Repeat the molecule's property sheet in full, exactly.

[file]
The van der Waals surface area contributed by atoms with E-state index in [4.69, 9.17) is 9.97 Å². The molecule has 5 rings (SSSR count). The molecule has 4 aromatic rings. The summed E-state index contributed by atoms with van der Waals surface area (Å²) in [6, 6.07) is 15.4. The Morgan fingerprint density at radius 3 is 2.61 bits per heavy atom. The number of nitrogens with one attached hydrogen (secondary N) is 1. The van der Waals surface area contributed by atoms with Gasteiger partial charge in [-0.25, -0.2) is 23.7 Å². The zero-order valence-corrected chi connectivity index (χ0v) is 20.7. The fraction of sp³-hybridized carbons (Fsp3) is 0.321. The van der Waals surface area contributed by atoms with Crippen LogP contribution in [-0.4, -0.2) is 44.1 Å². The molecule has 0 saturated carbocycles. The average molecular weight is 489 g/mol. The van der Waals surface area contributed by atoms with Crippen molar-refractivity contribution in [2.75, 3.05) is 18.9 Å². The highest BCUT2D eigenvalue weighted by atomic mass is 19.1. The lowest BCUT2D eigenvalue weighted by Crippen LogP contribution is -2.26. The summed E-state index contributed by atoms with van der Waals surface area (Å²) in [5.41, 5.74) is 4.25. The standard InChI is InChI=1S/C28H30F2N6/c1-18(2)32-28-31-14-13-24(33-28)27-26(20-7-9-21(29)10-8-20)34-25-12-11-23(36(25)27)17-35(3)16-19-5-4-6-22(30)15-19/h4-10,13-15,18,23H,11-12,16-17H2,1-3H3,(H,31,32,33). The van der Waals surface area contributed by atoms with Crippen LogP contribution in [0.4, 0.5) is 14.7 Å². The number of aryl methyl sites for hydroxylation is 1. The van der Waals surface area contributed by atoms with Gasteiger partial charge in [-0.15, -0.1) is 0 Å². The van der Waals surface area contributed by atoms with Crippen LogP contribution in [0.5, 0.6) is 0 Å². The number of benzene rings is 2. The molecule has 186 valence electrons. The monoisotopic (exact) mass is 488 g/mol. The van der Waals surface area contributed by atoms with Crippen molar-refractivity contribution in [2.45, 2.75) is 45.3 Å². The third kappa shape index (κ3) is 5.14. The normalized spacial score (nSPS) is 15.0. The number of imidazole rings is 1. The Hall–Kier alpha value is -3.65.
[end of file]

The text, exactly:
The van der Waals surface area contributed by atoms with E-state index in [4.69, 9.17) is 9.97 Å². The molecule has 5 rings (SSSR count). The molecule has 4 aromatic rings. The summed E-state index contributed by atoms with van der Waals surface area (Å²) in [6, 6.07) is 15.4. The Morgan fingerprint density at radius 3 is 2.61 bits per heavy atom. The number of nitrogens with one attached hydrogen (secondary N) is 1. The van der Waals surface area contributed by atoms with Gasteiger partial charge in [-0.25, -0.2) is 23.7 Å². The zero-order valence-corrected chi connectivity index (χ0v) is 20.7. The fraction of sp³-hybridized carbons (Fsp3) is 0.321. The van der Waals surface area contributed by atoms with Crippen LogP contribution in [-0.4, -0.2) is 44.1 Å². The molecule has 0 saturated carbocycles. The average molecular weight is 489 g/mol. The van der Waals surface area contributed by atoms with Crippen molar-refractivity contribution in [2.75, 3.05) is 18.9 Å². The highest BCUT2D eigenvalue weighted by atomic mass is 19.1. The lowest BCUT2D eigenvalue weighted by Crippen LogP contribution is -2.26. The summed E-state index contributed by atoms with van der Waals surface area (Å²) in [5.41, 5.74) is 4.25. The standard InChI is InChI=1S/C28H30F2N6/c1-18(2)32-28-31-14-13-24(33-28)27-26(20-7-9-21(29)10-8-20)34-25-12-11-23(36(25)27)17-35(3)16-19-5-4-6-22(30)15-19/h4-10,13-15,18,23H,11-12,16-17H2,1-3H3,(H,31,32,33). The van der Waals surface area contributed by atoms with Crippen LogP contribution in [0.4, 0.5) is 14.7 Å². The number of aryl methyl sites for hydroxylation is 1. The van der Waals surface area contributed by atoms with Gasteiger partial charge in [-0.15, -0.1) is 0 Å². The van der Waals surface area contributed by atoms with Crippen LogP contribution in [0.5, 0.6) is 0 Å². The number of benzene rings is 2. The molecule has 186 valence electrons. The monoisotopic (exact) mass is 488 g/mol. The van der Waals surface area contributed by atoms with Crippen molar-refractivity contribution in [2.45, 2.75) is 45.3 Å². The third kappa shape index (κ3) is 5.14. The normalized spacial score (nSPS) is 15.0. The number of imidazole rings is 1. The Hall–Kier alpha value is -3.65.